If you agree that no one can get in someone else's head, then the notion that it is okay for Jenny to try because a) she has had similar experiences and b) other journalists try without having had similar experiences...that doesn't make sense.
The argument could also be made that she has not had similar experiences to Kwan's or Browning's respective Olympic experiences. Both failed under the pressure of being favored to win. Kirk was never in that position even at Nationals let alone on the huge stage of the Olympics. She writes about internal pressure that she put on herself while Kwan and Browning were both also dealing with immense external pressure. Those are two very different things.
It is clear that, because of scientific limitations, we cannot currently enter someone's head. Just because you learned about logical fallacies in your college philosophy class doesn't mean they apply when you don't like someone's opinion.
Psychoanalyzing skaters from afar -- isn't that our job?
I am a non-traditional graduate student who spent eight years teaching communications during the 16 that I taught a billion different subject areas.
Basically, you said "yes, A is impossible. But since person 2 has attempted A, person 1 should therefore attempt A because I perceive person 1 more qualified than person 2." If A is actually impossible, qualifications for the attempt are irrelevant.
There's no need to rehash your resume to make your point. You sound like the very well educated woman from the subway.
My original point was: "No one knows what was inside Kwan's head, but Jenny at least understands the various pressures associated with athletes at the elite levels of skating."
My conclusion: "Whether she's right or wrong, I find her perspective more credible than the biased journalists who have no experience as a competitive skater."
And you somehow construed these statements as: "yes, A is impossible. But since person 2 has attempted A, person 1 should therefore attempt A because I perceive person 1 more qualified than person 2."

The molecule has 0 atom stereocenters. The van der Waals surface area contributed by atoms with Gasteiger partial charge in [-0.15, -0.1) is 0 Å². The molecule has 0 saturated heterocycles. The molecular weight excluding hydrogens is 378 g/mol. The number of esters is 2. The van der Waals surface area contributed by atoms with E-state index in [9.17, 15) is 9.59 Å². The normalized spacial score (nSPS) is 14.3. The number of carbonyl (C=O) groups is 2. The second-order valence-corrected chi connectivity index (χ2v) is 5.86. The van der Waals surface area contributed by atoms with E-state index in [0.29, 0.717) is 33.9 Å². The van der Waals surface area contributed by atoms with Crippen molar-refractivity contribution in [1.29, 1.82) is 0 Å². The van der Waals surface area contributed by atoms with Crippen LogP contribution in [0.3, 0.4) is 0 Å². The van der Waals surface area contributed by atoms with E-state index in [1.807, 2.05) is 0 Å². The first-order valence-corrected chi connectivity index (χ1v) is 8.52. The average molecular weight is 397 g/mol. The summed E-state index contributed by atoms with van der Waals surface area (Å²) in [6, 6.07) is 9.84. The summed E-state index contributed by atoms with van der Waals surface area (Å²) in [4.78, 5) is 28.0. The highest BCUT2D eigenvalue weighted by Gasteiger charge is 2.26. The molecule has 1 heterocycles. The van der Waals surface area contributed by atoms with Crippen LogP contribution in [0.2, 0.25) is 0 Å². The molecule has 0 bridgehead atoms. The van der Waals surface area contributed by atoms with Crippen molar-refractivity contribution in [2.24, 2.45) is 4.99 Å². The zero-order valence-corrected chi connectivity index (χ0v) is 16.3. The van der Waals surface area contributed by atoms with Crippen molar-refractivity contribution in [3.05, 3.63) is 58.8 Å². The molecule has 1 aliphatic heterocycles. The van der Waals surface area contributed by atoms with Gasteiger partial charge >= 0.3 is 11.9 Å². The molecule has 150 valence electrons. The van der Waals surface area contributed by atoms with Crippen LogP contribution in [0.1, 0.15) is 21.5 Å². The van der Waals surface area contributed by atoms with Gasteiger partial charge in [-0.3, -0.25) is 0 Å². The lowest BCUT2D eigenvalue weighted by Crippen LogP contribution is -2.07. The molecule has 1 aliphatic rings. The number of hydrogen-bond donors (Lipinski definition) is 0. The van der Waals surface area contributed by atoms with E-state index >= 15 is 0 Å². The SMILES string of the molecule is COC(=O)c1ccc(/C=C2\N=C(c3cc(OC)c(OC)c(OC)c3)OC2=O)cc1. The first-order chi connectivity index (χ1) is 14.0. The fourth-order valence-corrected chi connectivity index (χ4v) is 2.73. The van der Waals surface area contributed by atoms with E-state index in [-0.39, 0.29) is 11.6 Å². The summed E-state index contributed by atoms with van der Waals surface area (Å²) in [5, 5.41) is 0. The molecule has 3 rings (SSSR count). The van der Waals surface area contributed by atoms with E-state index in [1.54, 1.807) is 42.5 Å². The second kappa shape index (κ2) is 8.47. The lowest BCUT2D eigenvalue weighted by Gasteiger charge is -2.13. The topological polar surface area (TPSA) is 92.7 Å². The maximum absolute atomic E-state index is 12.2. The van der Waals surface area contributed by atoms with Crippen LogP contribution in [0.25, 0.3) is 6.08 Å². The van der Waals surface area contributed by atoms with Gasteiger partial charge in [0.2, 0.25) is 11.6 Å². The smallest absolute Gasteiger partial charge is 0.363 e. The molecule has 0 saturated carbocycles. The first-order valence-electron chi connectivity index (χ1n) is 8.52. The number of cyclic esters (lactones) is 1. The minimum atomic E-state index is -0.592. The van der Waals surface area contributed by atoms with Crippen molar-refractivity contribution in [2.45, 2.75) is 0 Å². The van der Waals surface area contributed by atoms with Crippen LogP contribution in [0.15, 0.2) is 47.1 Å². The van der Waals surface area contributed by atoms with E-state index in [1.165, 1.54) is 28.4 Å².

What is wrong with Jenny expressing an opinion based on her unique experience as an elite skater? Did I offend you by saying nonskaters may not be as equally qualified as Jenny to offer insight? What's the point of your rant?
Sports journalists have a bad tendency to think that they can psychoanalyze their subjects. Most of them (and I know several people in the field) will justify that in the exact same way you justified Jenny doing it--that they have experience that makes them qualified to do so. "I played basketball in high school" is turned into mind reading ability and an advanced degree in sports psychology. Most of it becomes something that is not journalism. If Jenny intends a career in non-sports journalism, she would do well to end the habit now.
You ignored the major part of my disagreement with Jenny and yourself. I don't believe that Kwan or Browning's Olympic experiences were the same as Jenny's competitive experiences at all. With nine world championships between them, it is safe to assume that both had learned to handle the internal pressures of skating that Jenny wrote about. So then the question has to be what was different in their Olympic experiences? I noted that the big difference was the massive external pressure of being the favorite to win and of carrying their country's hopes. This is an experience that Jenny never came close to having. She was never even a favorite to win U.S. Nationals.
Well, Kirk's piece was a personal unburdening, not so much a journalistic exercise. IMO it would have been stronger without the speculations about other skaters.